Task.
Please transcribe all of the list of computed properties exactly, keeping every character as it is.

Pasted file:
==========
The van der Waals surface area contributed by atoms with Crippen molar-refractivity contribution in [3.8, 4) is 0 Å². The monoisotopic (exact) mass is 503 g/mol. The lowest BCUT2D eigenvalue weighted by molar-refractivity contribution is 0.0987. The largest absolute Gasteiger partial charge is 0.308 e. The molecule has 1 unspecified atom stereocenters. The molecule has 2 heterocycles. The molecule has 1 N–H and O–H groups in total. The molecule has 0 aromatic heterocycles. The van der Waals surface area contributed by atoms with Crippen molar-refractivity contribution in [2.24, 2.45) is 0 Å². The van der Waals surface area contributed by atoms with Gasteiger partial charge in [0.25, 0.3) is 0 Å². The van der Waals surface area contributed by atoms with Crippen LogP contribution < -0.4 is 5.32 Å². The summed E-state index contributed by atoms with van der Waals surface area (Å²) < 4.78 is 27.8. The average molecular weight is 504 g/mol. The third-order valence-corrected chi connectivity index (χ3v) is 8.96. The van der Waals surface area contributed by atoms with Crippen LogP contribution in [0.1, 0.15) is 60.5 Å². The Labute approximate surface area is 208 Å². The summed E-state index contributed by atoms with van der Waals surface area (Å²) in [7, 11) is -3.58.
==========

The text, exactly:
The van der Waals surface area contributed by atoms with Crippen molar-refractivity contribution in [3.8, 4) is 0 Å². The monoisotopic (exact) mass is 503 g/mol. The lowest BCUT2D eigenvalue weighted by molar-refractivity contribution is 0.0987. The largest absolute Gasteiger partial charge is 0.308 e. The molecule has 1 unspecified atom stereocenters. The molecule has 2 heterocycles. The molecule has 1 N–H and O–H groups in total. The molecule has 0 aromatic heterocycles. The van der Waals surface area contributed by atoms with Crippen molar-refractivity contribution in [2.24, 2.45) is 0 Å². The van der Waals surface area contributed by atoms with Gasteiger partial charge in [0.25, 0.3) is 0 Å². The van der Waals surface area contributed by atoms with Crippen LogP contribution < -0.4 is 5.32 Å². The summed E-state index contributed by atoms with van der Waals surface area (Å²) < 4.78 is 27.8. The average molecular weight is 504 g/mol. The third-order valence-corrected chi connectivity index (χ3v) is 8.96. The van der Waals surface area contributed by atoms with Crippen LogP contribution in [0.1, 0.15) is 60.5 Å². The Labute approximate surface area is 208 Å². The summed E-state index contributed by atoms with van der Waals surface area (Å²) in [7, 11) is -3.58.